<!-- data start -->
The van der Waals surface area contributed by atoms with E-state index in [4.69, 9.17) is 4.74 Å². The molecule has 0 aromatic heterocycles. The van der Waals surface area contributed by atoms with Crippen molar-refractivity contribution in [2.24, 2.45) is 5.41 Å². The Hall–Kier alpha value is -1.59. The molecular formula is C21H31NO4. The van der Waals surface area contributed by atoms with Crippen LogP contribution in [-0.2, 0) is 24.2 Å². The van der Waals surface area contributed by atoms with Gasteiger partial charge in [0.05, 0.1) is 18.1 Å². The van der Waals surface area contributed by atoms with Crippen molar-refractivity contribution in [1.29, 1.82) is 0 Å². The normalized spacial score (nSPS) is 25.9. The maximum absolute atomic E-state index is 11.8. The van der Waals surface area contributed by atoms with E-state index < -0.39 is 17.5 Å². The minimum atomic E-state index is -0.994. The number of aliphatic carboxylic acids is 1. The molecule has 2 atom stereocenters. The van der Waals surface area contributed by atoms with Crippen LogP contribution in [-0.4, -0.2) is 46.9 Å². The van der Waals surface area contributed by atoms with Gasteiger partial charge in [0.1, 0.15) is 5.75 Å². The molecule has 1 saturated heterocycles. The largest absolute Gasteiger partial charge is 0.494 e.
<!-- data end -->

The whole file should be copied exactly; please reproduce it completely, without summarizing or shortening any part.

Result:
The van der Waals surface area contributed by atoms with E-state index in [4.69, 9.17) is 4.74 Å². The molecule has 0 aromatic heterocycles. The van der Waals surface area contributed by atoms with Crippen molar-refractivity contribution in [2.24, 2.45) is 5.41 Å². The Hall–Kier alpha value is -1.59. The molecular formula is C21H31NO4. The van der Waals surface area contributed by atoms with Crippen LogP contribution in [-0.2, 0) is 24.2 Å². The van der Waals surface area contributed by atoms with Gasteiger partial charge in [0.05, 0.1) is 18.1 Å². The van der Waals surface area contributed by atoms with Crippen molar-refractivity contribution in [1.29, 1.82) is 0 Å². The normalized spacial score (nSPS) is 25.9. The maximum absolute atomic E-state index is 11.8. The van der Waals surface area contributed by atoms with E-state index < -0.39 is 17.5 Å². The minimum atomic E-state index is -0.994. The number of aliphatic carboxylic acids is 1. The molecule has 2 atom stereocenters. The van der Waals surface area contributed by atoms with Crippen LogP contribution in [-0.4, -0.2) is 46.9 Å². The van der Waals surface area contributed by atoms with Gasteiger partial charge in [0.1, 0.15) is 5.75 Å². The molecule has 1 saturated heterocycles. The largest absolute Gasteiger partial charge is 0.494 e.